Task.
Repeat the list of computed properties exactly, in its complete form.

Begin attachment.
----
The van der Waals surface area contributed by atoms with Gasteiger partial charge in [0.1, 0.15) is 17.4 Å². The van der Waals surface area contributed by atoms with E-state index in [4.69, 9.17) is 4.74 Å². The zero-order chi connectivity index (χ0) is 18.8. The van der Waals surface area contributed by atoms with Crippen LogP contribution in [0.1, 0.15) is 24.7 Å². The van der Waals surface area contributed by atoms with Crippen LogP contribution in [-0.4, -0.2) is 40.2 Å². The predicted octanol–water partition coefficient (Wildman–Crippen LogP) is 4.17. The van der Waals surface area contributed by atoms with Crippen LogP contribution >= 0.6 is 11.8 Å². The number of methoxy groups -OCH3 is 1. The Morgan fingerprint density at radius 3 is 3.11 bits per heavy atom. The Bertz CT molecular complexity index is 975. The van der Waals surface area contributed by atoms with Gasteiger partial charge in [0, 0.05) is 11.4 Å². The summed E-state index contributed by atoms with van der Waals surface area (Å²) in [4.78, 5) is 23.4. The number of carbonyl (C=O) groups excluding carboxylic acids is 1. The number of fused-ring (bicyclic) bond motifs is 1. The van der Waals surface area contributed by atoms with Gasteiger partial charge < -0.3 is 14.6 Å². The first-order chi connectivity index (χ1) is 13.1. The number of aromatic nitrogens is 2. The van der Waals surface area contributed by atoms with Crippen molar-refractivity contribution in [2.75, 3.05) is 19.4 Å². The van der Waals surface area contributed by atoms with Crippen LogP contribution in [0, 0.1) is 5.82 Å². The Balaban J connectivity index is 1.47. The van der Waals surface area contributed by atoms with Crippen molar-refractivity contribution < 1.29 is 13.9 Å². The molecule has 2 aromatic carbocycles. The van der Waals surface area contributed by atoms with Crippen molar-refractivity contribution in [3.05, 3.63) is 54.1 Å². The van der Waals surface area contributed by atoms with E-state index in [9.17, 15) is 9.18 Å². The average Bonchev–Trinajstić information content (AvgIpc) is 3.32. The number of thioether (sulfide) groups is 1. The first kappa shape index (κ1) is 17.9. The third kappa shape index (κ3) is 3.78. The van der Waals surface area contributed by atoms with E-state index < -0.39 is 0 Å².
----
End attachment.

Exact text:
The van der Waals surface area contributed by atoms with Gasteiger partial charge in [0.1, 0.15) is 17.4 Å². The van der Waals surface area contributed by atoms with E-state index in [4.69, 9.17) is 4.74 Å². The zero-order chi connectivity index (χ0) is 18.8. The van der Waals surface area contributed by atoms with Crippen LogP contribution in [0.1, 0.15) is 24.7 Å². The van der Waals surface area contributed by atoms with Crippen LogP contribution in [-0.4, -0.2) is 40.2 Å². The predicted octanol–water partition coefficient (Wildman–Crippen LogP) is 4.17. The van der Waals surface area contributed by atoms with Crippen LogP contribution >= 0.6 is 11.8 Å². The number of methoxy groups -OCH3 is 1. The Morgan fingerprint density at radius 3 is 3.11 bits per heavy atom. The Bertz CT molecular complexity index is 975. The van der Waals surface area contributed by atoms with Gasteiger partial charge in [0, 0.05) is 11.4 Å². The summed E-state index contributed by atoms with van der Waals surface area (Å²) in [4.78, 5) is 23.4. The number of carbonyl (C=O) groups excluding carboxylic acids is 1. The number of fused-ring (bicyclic) bond motifs is 1. The van der Waals surface area contributed by atoms with Gasteiger partial charge < -0.3 is 14.6 Å². The first-order chi connectivity index (χ1) is 13.1. The number of aromatic nitrogens is 2. The van der Waals surface area contributed by atoms with Crippen molar-refractivity contribution in [2.75, 3.05) is 19.4 Å². The van der Waals surface area contributed by atoms with Crippen LogP contribution in [0, 0.1) is 5.82 Å². The Balaban J connectivity index is 1.47. The van der Waals surface area contributed by atoms with Crippen molar-refractivity contribution < 1.29 is 13.9 Å². The molecule has 2 aromatic carbocycles. The van der Waals surface area contributed by atoms with Crippen molar-refractivity contribution in [3.05, 3.63) is 54.1 Å². The van der Waals surface area contributed by atoms with E-state index in [9.17, 15) is 9.18 Å². The average Bonchev–Trinajstić information content (AvgIpc) is 3.32. The number of thioether (sulfide) groups is 1. The first kappa shape index (κ1) is 17.9. The third kappa shape index (κ3) is 3.78. The van der Waals surface area contributed by atoms with E-state index < -0.39 is 0 Å².